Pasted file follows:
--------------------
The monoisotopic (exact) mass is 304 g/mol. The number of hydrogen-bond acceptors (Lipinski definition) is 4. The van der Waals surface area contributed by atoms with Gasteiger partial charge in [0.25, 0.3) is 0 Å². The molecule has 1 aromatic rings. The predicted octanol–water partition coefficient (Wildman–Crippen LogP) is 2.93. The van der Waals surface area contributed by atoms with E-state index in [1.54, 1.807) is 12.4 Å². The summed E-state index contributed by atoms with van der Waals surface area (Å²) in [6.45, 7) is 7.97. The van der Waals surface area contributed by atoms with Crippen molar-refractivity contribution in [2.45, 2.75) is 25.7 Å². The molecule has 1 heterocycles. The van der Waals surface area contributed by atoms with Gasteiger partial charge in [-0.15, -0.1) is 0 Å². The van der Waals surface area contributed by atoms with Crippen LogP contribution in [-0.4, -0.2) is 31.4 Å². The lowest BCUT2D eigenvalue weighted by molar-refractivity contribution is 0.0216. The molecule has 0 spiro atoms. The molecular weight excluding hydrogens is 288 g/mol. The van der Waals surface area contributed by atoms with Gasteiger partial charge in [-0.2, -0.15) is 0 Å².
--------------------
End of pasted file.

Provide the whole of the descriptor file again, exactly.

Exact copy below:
The monoisotopic (exact) mass is 304 g/mol. The number of hydrogen-bond acceptors (Lipinski definition) is 4. The van der Waals surface area contributed by atoms with Gasteiger partial charge in [0.25, 0.3) is 0 Å². The molecule has 1 aromatic rings. The predicted octanol–water partition coefficient (Wildman–Crippen LogP) is 2.93. The van der Waals surface area contributed by atoms with E-state index in [1.54, 1.807) is 12.4 Å². The summed E-state index contributed by atoms with van der Waals surface area (Å²) in [6.45, 7) is 7.97. The van der Waals surface area contributed by atoms with Crippen molar-refractivity contribution in [2.45, 2.75) is 25.7 Å². The molecule has 1 heterocycles. The van der Waals surface area contributed by atoms with Gasteiger partial charge in [-0.15, -0.1) is 0 Å². The van der Waals surface area contributed by atoms with Crippen LogP contribution in [-0.4, -0.2) is 31.4 Å². The lowest BCUT2D eigenvalue weighted by molar-refractivity contribution is 0.0216. The molecule has 0 spiro atoms. The molecular weight excluding hydrogens is 288 g/mol. The van der Waals surface area contributed by atoms with Gasteiger partial charge in [-0.2, -0.15) is 0 Å².